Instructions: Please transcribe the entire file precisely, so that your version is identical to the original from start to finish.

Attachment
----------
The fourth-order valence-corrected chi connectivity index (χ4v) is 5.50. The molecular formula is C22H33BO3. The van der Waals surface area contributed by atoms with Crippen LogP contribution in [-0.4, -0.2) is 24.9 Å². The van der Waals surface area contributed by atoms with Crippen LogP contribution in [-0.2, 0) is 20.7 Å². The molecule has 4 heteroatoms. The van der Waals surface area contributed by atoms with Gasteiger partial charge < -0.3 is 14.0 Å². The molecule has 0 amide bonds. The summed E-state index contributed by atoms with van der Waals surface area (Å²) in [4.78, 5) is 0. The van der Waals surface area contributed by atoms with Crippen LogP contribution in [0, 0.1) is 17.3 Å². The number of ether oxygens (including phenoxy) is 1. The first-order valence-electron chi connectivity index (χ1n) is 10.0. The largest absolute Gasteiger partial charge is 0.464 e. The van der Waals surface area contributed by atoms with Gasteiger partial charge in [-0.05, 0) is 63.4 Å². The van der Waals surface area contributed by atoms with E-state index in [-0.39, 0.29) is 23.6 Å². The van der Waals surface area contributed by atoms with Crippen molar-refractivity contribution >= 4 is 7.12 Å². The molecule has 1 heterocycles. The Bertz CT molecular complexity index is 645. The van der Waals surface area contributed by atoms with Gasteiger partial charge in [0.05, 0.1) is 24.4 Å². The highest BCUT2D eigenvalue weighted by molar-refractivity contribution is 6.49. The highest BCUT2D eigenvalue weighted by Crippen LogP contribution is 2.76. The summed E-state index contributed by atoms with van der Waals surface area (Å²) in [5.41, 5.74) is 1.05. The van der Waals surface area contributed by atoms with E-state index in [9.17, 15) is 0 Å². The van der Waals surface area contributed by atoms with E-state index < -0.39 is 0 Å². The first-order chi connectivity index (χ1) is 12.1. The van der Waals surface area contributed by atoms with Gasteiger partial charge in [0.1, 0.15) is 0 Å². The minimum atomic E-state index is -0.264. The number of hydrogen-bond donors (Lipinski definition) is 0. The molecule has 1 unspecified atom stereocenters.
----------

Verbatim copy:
The fourth-order valence-corrected chi connectivity index (χ4v) is 5.50. The molecular formula is C22H33BO3. The van der Waals surface area contributed by atoms with Crippen LogP contribution in [-0.4, -0.2) is 24.9 Å². The van der Waals surface area contributed by atoms with Crippen LogP contribution in [-0.2, 0) is 20.7 Å². The molecule has 4 heteroatoms. The van der Waals surface area contributed by atoms with Gasteiger partial charge < -0.3 is 14.0 Å². The molecule has 0 amide bonds. The summed E-state index contributed by atoms with van der Waals surface area (Å²) in [4.78, 5) is 0. The van der Waals surface area contributed by atoms with Crippen LogP contribution in [0, 0.1) is 17.3 Å². The number of ether oxygens (including phenoxy) is 1. The first-order valence-electron chi connectivity index (χ1n) is 10.0. The largest absolute Gasteiger partial charge is 0.464 e. The van der Waals surface area contributed by atoms with Gasteiger partial charge in [-0.05, 0) is 63.4 Å². The van der Waals surface area contributed by atoms with E-state index in [-0.39, 0.29) is 23.6 Å². The van der Waals surface area contributed by atoms with Crippen molar-refractivity contribution >= 4 is 7.12 Å². The molecule has 1 heterocycles. The Bertz CT molecular complexity index is 645. The van der Waals surface area contributed by atoms with Gasteiger partial charge in [0.05, 0.1) is 24.4 Å². The highest BCUT2D eigenvalue weighted by molar-refractivity contribution is 6.49. The highest BCUT2D eigenvalue weighted by Crippen LogP contribution is 2.76. The summed E-state index contributed by atoms with van der Waals surface area (Å²) in [5.41, 5.74) is 1.05. The van der Waals surface area contributed by atoms with E-state index in [9.17, 15) is 0 Å². The van der Waals surface area contributed by atoms with E-state index < -0.39 is 0 Å². The first-order chi connectivity index (χ1) is 12.1. The van der Waals surface area contributed by atoms with Gasteiger partial charge in [0.1, 0.15) is 0 Å². The minimum atomic E-state index is -0.264. The number of hydrogen-bond donors (Lipinski definition) is 0. The molecule has 1 unspecified atom stereocenters.